BioShock Creator Compares Videogame Sex to Naked Puppets


Digital love scenes are more “Team America” than “Black Swan,” says Irrational’s creative director.

BioShock creator Ken Levine thinks that videogames have a long way to go before they get sex right. He says that developers haven’t quite grasped what it is they’re doing when it comes to sex – at least in the games they make – and that at the moment, it’s tantamount to taking the clothes off puppets.

He compared the current state of videogame love making to the sex scene in the movie Team America, where the male and female lead – both of whom are marionettes – engage in what is ostensibly a wild night of passion, but to the audience is a ridiculous, and rather amusing, display of puppets knocking boots. “I think it’s not about being interactive,” Levine said. “I think it’s more about people not understanding what it is.” He said that even something as relatively simple as nudity fell flat, because developers were still essentially dealing with Barbie and Ken’s digital counterparts.

He also felt that there was a certain amount of prudishness about videogames that was standing in the way of things getting better. “The fact [videogame sex is] even controversial says that the perception of the industry is that we’re making toys or something, as opposed to making creative expressions for a range of audiences – including adults.” He didn’t think that this prudishness wasn’t just limited to those outside the industry either; Levine said that during an interview someone had commented on the amount of bad language he used. He didn’t intend to change the way he spoke however, saying, “If I’m going to drop an F-bomb, I’m going to drop an F-bomb. I’m a big boy and I get to do that. It’s one of the privileges of being an adult.”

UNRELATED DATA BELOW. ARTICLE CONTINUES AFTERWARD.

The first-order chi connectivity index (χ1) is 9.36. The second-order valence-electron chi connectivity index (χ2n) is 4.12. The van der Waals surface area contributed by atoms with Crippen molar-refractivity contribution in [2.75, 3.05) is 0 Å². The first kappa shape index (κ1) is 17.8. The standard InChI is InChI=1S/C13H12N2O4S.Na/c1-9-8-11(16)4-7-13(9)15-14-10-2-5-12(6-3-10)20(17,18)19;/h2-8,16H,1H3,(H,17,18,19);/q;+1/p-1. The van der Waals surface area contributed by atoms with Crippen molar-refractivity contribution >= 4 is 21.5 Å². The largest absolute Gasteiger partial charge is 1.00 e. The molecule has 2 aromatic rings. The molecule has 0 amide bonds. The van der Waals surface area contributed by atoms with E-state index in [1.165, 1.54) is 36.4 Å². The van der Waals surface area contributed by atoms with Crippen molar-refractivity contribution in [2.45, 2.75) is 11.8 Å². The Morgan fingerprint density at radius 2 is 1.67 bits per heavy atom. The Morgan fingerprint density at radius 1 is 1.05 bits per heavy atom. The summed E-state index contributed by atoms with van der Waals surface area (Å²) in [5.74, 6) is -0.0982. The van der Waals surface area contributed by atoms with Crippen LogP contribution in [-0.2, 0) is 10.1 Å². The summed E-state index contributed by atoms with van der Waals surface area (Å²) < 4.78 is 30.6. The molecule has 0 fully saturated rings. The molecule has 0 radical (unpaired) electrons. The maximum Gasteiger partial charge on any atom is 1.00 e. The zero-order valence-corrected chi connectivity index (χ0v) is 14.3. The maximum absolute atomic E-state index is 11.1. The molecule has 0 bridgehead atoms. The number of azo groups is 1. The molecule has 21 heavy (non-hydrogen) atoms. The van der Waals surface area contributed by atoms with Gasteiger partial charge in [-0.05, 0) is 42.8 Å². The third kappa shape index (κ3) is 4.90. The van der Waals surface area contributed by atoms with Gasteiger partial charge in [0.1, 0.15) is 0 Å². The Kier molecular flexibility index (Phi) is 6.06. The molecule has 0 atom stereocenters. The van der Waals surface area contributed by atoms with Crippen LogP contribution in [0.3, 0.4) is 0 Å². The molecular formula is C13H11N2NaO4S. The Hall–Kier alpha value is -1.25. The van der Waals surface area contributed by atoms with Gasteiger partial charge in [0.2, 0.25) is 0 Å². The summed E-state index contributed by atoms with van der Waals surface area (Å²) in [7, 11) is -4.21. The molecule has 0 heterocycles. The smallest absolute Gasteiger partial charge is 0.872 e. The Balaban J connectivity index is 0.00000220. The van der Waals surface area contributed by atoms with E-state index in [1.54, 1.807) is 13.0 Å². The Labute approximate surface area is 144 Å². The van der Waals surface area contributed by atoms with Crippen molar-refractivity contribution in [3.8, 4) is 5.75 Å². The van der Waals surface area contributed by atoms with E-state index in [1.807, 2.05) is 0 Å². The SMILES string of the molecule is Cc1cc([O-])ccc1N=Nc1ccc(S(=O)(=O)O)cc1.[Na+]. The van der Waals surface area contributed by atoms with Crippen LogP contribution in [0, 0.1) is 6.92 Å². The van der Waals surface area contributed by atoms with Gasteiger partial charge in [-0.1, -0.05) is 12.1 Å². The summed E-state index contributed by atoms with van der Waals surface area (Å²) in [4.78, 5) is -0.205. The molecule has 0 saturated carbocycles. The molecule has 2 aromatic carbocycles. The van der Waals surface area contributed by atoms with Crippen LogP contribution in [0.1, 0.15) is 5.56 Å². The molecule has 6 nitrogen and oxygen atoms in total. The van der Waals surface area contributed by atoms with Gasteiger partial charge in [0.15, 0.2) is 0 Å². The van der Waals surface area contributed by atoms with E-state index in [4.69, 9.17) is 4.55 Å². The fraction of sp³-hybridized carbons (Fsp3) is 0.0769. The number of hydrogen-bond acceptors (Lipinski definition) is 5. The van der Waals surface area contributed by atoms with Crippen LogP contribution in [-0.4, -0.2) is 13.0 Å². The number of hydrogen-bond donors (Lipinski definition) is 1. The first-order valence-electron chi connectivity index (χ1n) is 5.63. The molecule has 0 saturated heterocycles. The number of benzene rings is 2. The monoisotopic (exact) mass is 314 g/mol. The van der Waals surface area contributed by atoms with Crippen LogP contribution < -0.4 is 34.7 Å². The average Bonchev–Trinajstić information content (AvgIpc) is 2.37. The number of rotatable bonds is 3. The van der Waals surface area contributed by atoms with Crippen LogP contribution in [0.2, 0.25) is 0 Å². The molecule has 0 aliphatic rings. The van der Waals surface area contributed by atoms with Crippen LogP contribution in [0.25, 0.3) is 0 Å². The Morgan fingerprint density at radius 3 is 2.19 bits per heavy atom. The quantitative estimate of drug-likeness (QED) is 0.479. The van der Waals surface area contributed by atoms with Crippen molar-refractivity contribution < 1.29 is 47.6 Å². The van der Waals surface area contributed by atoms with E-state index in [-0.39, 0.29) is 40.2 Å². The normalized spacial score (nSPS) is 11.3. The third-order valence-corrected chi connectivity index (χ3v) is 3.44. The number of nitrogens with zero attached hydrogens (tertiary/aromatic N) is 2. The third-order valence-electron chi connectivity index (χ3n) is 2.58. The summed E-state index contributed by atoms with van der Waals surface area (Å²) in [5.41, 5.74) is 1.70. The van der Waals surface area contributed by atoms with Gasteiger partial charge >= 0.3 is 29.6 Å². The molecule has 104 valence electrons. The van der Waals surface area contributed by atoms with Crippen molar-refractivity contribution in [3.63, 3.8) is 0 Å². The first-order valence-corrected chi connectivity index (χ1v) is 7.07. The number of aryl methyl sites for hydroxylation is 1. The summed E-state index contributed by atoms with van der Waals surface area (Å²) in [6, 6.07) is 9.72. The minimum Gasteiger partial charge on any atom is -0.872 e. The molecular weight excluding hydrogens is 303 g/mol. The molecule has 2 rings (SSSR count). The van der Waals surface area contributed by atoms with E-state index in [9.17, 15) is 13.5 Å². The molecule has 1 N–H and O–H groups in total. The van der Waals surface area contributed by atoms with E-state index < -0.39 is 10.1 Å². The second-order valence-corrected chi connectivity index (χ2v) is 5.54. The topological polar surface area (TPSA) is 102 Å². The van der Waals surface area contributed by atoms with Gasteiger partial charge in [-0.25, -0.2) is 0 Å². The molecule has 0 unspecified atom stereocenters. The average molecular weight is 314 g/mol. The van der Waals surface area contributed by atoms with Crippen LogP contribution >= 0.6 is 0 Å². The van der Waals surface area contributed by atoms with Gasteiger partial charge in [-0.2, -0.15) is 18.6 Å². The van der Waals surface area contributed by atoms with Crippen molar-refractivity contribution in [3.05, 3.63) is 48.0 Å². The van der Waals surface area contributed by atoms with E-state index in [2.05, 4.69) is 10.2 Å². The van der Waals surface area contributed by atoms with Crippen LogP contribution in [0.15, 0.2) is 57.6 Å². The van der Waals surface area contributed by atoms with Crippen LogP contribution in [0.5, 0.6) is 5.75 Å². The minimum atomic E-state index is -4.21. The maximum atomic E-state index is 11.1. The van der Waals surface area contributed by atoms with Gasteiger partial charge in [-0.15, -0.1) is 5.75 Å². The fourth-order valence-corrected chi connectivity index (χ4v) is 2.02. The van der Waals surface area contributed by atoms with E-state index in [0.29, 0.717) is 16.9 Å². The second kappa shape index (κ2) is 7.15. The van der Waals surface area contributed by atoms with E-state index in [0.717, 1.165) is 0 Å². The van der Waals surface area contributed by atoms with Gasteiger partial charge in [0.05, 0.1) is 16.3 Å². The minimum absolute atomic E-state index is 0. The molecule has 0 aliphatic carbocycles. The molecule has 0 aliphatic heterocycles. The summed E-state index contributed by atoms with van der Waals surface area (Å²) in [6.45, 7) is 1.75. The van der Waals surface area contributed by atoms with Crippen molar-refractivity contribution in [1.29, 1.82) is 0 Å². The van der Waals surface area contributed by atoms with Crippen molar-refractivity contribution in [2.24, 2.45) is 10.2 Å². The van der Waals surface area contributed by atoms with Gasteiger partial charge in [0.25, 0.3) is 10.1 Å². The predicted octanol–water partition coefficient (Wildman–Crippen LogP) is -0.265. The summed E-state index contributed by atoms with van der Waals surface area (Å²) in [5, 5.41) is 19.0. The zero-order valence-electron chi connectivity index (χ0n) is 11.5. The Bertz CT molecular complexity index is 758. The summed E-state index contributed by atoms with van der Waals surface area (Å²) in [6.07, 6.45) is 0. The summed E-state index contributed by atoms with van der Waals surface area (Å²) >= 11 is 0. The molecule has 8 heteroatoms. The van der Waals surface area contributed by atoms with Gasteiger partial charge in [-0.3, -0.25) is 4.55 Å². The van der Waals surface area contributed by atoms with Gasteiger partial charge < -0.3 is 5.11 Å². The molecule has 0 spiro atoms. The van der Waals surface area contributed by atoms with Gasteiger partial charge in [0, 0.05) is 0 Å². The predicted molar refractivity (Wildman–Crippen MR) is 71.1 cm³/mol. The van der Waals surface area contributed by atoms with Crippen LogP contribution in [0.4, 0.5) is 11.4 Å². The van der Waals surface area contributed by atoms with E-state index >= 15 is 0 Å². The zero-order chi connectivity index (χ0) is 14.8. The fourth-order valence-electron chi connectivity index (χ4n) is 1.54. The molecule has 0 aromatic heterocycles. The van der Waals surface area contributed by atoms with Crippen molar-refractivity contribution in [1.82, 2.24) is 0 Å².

If videogames are ever to tell a broad range of mature stories, the industry is going to have to get over that prudishness, because sex is a pretty important part of life. Some developers are less prudish than others, of course. BioWare, for example, has included romantic subplots in its games for years, and while you’d be hard pressed to say that the sex scenes in Dragon Age or Mass Effect are all that great, they do get a little bit better each time. There’s still a long way to go, both for BioWare, and the industry as whole, but these are important first steps.

Source: VG247

About the author